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Musculoskeletal Disorders: Feet


Two of the most common conditions to effect children's feet are flat feet and pigeon toes .

  • Flat feet . This refers to the inside arch at the bottom of the foot. This arch is usually present when the child's feet are off the ground, but it flattens and disappears once the child begins to walk and bear weight. This shifts the child's weight from the side of the foot to the middle, but rarely causes problems in walking. Flat feet are fairly normal in infants and toddlers. Flat feet in older children, for example over age 6, is usually an inherited characteristic and tends to run in families.
  • Pigeon toes . Also referred to as intoeing. Here the child's toes point inward when walking or, sometimes, even at rest. Intoeing can be caused by many different types of leg and foot problems, including abnormal rotation of the leg bones (either internal tibial torsion or femoral anteversion) or an abnormal curvature of the foot ( metatarsus adductus ).

Symptoms and Signs

  • Flat Feet. Most children with flat feet have no symptoms. The child's bare feet can be checked for an arch at the bottom of the feet at rest, i.e. off the ground, or the child's footprints while walking barefoot can be checked.
  • Pigeon Toes. For pigeon toes, check for toes that point inward abnormally when the child walks. Also, check for an abnormal C-shape to the bottom of the foot.

Diagnosis and Treatment

Flat feet and pigeon toes are generally not of concern unless the child is having problems walking or complains of pain anywhere in the legs or feet. If a child's feet or legs curve abnormally inward or outward, a doctor should be consulted.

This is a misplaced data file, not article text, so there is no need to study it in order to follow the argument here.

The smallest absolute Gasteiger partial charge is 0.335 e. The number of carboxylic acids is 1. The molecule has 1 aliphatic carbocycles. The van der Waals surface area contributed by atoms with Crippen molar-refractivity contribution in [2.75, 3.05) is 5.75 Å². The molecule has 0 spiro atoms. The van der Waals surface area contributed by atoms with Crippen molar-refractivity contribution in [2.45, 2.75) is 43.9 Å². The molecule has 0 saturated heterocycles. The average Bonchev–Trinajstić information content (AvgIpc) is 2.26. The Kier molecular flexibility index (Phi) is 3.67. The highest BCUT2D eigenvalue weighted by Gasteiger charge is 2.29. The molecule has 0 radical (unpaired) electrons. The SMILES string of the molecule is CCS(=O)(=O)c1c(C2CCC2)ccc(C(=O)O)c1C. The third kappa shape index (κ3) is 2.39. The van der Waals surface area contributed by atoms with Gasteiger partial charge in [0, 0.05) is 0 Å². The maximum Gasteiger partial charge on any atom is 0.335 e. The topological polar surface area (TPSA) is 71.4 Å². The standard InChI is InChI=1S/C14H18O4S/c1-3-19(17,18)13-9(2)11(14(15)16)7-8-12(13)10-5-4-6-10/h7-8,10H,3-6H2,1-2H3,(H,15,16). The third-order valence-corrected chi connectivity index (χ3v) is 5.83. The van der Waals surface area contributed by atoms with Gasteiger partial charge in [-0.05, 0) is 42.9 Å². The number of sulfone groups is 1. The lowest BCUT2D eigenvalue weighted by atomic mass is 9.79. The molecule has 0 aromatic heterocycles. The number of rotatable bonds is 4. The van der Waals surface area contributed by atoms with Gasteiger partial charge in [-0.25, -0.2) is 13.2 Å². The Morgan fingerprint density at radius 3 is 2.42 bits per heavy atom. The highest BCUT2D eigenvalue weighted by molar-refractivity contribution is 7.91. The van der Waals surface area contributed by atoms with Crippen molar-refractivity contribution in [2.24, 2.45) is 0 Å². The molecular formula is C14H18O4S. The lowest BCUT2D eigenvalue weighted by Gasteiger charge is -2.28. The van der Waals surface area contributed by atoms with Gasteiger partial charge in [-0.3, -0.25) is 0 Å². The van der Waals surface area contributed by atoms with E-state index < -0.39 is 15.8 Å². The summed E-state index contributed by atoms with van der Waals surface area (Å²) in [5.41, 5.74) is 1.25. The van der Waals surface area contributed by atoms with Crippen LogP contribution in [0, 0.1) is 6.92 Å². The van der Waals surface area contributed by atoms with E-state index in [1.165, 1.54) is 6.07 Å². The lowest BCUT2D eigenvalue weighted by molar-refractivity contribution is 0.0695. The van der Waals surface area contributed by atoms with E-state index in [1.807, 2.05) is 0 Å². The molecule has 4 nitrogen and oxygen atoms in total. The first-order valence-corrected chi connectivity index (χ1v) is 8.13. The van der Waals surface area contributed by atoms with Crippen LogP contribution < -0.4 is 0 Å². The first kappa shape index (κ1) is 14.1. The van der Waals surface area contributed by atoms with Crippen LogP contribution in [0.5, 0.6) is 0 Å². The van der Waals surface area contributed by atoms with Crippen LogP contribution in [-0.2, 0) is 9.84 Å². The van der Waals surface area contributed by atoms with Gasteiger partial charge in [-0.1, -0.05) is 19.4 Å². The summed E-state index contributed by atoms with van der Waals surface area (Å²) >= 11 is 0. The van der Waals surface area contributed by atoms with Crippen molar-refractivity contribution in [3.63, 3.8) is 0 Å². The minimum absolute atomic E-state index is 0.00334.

• Flat Feet. Treatment is usually not indicated. Symptoms associated with vigorous physical activity can be treated with medical longitudinal arch supports. Custom-made arch supports or orthopaedic shoes are usually not necessary.
  • Pigeon Toes. Pigeon toes can be caused by several different problems in the child's legs or feet. Some of these problems are fairly common and require no treatment unless your child is having frequent falls. But serious metatarsus adductus needs to be treated with serial casting, possibly beginning as early as 2 months.

The information in this page is presented in summarised form and has been taken from the following source(s):
1., Children's Health Section:

Other HON resources 
   From MedHunt

Foot disorders
Flat feet
Pigeon toes
    From HONselect
     (def;articles & more)   

Foot Deformities:
University of Utah

Foot Diseases

    Recent articles

Foot Deformities
Foot Diseases


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Contact Last modified: Jun 25 2002